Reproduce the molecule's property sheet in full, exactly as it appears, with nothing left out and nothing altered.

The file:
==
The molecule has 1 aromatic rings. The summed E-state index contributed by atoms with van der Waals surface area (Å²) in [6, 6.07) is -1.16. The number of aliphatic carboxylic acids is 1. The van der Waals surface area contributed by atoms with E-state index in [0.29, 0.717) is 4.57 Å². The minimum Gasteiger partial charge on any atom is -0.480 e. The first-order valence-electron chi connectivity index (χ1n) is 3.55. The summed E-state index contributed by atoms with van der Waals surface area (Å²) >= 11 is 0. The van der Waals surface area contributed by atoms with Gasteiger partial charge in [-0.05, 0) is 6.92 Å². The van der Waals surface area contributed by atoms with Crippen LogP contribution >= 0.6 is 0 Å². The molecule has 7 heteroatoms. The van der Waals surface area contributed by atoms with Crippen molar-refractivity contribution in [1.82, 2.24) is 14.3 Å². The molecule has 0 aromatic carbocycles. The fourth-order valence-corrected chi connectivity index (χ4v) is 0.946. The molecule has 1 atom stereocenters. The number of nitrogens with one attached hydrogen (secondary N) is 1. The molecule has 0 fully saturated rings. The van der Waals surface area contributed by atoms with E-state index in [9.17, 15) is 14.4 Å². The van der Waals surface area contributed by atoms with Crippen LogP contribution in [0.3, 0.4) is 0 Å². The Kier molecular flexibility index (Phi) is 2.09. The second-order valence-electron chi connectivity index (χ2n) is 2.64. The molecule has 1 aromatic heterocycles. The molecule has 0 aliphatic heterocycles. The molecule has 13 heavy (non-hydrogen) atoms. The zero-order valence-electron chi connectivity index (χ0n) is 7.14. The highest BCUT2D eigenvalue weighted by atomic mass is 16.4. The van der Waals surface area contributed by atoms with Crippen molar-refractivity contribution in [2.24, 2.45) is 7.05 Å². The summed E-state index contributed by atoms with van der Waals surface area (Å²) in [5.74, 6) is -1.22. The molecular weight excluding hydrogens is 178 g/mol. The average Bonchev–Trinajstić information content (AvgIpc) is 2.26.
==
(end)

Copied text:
The molecule has 1 aromatic rings. The summed E-state index contributed by atoms with van der Waals surface area (Å²) in [6, 6.07) is -1.16. The number of aliphatic carboxylic acids is 1. The van der Waals surface area contributed by atoms with E-state index in [0.29, 0.717) is 4.57 Å². The minimum Gasteiger partial charge on any atom is -0.480 e. The first-order valence-electron chi connectivity index (χ1n) is 3.55. The summed E-state index contributed by atoms with van der Waals surface area (Å²) >= 11 is 0. The van der Waals surface area contributed by atoms with Gasteiger partial charge in [-0.05, 0) is 6.92 Å². The van der Waals surface area contributed by atoms with Crippen LogP contribution >= 0.6 is 0 Å². The molecule has 7 heteroatoms. The van der Waals surface area contributed by atoms with Crippen molar-refractivity contribution in [1.82, 2.24) is 14.3 Å². The molecule has 0 aromatic carbocycles. The fourth-order valence-corrected chi connectivity index (χ4v) is 0.946. The molecule has 1 atom stereocenters. The number of nitrogens with one attached hydrogen (secondary N) is 1. The molecule has 0 fully saturated rings. The van der Waals surface area contributed by atoms with E-state index in [9.17, 15) is 14.4 Å². The van der Waals surface area contributed by atoms with Crippen LogP contribution in [0.3, 0.4) is 0 Å². The Kier molecular flexibility index (Phi) is 2.09. The second-order valence-electron chi connectivity index (χ2n) is 2.64. The molecule has 1 aromatic heterocycles. The molecule has 0 aliphatic heterocycles. The molecule has 13 heavy (non-hydrogen) atoms. The zero-order valence-electron chi connectivity index (χ0n) is 7.14. The highest BCUT2D eigenvalue weighted by atomic mass is 16.4. The van der Waals surface area contributed by atoms with Crippen molar-refractivity contribution in [2.24, 2.45) is 7.05 Å². The summed E-state index contributed by atoms with van der Waals surface area (Å²) in [5.74, 6) is -1.22. The molecular weight excluding hydrogens is 178 g/mol. The average Bonchev–Trinajstić information content (AvgIpc) is 2.26.